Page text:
Students and alumni of a Massachusetts Christian college are struggling to let the voices of the gay and lesbian students of that school be heard. The Hamilton-Wenham (MA) Chronicle reports on students at Gordon College who are attempting to form a new club at the school that would give GLBT students on campus a place to come together and tell their stories.
The climate at Gordon College began shifting last year as dialogue about gay, lesbian, bisexual and transgender issues was brought to the forefront of students, faculty and staff.
The Wenham campus was buzzing upon the visit of Soulforce, a national group that visits Christian colleges to start dialogue about GLBT issues.
According to the Soulforce Web site, the “purpose of Soulforce is freedom for lesbian, gay, bisexual, and transgender people from religious and political oppression through the practice of relentless nonviolent resistance.”
This is what got Green, a heterosexual, first interested in finding a place for the voices of gay students on campus — voices, she said she had never even heard until that year. She entered Gordon College as a freshman, ignorant to the issues of homosexuality. She signed the required life and conduct statement that calls homosexual acts — as well as heterosexual acts before marriage — sinful against God, with full conviction.
As her years at Gordon went on, however, she began thinking about homosexuality differently.
“I have a lot of gay friends on campus,” she said.
She said there have been other initiatives over the years to bring homosexuality to light at Gordon, but have been largely “hush-hush.”
A group at the counseling center recently formed that is completely confidential. Green said this group is more therapeutic, focusing on how to deal with adversity and other issues. Her group would be a public forum for storytelling and getting to know other students.
Soon after Soulforce visited Gordon, a small independent magazine called “If I Told You” circulated around campus. Created by student Diana McLean and two other students, it consisted of 12 anonymous stories from gay and lesbian students that were currently at Gordon or had just graduated.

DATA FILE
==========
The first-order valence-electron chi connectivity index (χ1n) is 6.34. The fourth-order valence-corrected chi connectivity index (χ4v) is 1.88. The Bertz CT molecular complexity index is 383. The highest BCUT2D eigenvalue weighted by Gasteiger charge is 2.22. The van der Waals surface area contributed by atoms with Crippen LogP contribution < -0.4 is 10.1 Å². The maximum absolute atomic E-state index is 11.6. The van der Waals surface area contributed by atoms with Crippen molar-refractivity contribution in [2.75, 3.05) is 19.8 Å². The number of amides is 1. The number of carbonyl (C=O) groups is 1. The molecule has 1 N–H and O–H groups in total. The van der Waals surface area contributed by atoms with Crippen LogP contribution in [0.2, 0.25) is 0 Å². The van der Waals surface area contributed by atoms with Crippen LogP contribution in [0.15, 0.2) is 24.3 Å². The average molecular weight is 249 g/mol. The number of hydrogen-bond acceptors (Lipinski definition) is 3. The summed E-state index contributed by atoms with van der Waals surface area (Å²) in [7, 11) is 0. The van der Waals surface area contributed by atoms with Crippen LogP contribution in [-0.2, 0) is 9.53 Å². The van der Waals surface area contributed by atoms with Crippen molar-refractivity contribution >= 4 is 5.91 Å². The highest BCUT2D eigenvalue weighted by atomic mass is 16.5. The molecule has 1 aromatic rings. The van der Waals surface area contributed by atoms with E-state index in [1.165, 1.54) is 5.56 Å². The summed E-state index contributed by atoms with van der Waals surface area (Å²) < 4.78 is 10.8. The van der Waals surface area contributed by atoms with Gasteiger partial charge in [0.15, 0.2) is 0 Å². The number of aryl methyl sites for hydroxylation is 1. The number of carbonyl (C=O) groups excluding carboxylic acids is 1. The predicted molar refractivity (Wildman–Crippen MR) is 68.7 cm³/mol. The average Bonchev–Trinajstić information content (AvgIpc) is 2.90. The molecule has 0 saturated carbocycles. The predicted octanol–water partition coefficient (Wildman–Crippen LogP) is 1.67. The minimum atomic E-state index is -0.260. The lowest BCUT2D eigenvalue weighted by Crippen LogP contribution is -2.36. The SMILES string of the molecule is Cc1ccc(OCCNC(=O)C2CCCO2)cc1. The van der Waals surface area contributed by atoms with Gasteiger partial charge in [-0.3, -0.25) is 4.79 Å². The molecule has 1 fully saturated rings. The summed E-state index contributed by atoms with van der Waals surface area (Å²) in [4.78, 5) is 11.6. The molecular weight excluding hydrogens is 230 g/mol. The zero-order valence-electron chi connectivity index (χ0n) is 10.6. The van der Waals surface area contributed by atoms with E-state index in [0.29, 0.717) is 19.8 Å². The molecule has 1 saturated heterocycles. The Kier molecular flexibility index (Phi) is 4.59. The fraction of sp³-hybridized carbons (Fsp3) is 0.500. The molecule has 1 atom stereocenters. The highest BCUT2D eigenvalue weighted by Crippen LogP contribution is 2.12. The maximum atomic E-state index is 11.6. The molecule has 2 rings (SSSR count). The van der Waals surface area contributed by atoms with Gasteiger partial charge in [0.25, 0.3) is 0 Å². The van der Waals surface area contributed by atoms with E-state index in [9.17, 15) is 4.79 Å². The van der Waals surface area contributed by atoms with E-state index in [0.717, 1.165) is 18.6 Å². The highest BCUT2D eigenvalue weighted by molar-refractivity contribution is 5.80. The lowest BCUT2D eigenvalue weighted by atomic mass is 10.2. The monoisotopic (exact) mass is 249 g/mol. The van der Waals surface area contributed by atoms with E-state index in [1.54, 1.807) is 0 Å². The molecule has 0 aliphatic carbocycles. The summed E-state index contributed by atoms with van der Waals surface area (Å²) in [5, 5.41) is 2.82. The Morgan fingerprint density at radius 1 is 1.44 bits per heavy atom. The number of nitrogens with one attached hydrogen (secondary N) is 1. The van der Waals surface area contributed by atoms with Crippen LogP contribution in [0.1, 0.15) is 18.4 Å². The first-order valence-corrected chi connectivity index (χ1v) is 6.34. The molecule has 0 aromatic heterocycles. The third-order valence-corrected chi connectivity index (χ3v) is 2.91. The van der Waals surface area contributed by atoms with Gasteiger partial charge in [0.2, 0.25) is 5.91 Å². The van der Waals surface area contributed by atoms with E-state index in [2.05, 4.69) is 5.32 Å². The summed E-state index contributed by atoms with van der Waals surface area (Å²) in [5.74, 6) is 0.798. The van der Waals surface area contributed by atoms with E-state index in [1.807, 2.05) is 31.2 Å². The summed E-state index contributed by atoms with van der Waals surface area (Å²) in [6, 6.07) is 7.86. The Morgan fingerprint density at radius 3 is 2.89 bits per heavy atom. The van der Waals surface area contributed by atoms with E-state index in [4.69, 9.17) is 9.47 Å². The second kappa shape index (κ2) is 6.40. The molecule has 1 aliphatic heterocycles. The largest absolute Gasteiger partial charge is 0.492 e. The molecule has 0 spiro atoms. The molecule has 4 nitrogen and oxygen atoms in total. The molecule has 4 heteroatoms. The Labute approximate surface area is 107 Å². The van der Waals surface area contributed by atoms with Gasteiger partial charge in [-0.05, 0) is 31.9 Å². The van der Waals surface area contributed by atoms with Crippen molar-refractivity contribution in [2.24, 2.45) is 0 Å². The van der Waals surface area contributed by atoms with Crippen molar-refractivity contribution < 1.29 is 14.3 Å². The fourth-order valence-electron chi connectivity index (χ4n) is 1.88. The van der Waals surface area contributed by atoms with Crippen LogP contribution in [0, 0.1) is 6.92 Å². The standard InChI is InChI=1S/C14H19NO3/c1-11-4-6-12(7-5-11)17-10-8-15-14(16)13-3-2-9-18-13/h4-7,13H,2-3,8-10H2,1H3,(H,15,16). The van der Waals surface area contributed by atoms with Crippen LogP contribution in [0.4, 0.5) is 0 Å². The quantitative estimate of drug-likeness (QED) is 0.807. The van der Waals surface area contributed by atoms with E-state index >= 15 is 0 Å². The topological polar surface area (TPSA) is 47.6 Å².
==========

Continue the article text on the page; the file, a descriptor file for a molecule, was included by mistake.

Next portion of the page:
McLean said she sent out notices asking for people to tell their stories and experiences being gay at Gordon. She did two interviews herself and the book was printed. She initially planned to raise some money and make a few copies; however, word spread and soon she was getting donations from clubs and organizations on campus. With that money, 1,000 copies of “If I Told You” were made and passed out to students.
“It was a pretty cool thing,” she said. “The response was overwhelmingly positive.”
McLean said she helped organize the publication because she was astounded to hear stories from friends about how they were treated because of their sexuality.
“There was not any awareness of this,” she said, adding that when she first arrived at Gordon, it didn’t occur to her that gay students attended the school. “I was completely oblivious of the struggles of these students.”
She decided other students needed to know what she now knows and “go through the same reflective process.”
While there are outlets at Gordon for debate on the subject in an abstract way, such as the school paper, there really wasn’t a place to say, “I am gay and this is how I feel; this is how I am treated; this is my experience.”
McLean said the climate at Gordon has improved since Soulforce and “If I Told You.”
“Discussions are happening that didn’t before,” she said, adding that when she was a freshman, there was a “big detachment” between homosexuality as a concept and as a reality.
“Now there is a big concern to address that there are kids on campus (who are gay),” she said. “Conversations are happening that have a personal quality to it.”
McLean said she wasn’t sure what would happen with the proposed group, but said Gordon should have a continuity to the dialogue and let it continue so incoming freshman will be exposed to it and be thinking about it.
She said she was unsure if the proposed GLBT group was the best next step; however, she said some kind of group could be positive.
“It would be nice if the GLBT students get together and start their own group,” she said.
The Gordon College Student Association turned down the initial proposal turned down the initial proposal on a 7-6 vote.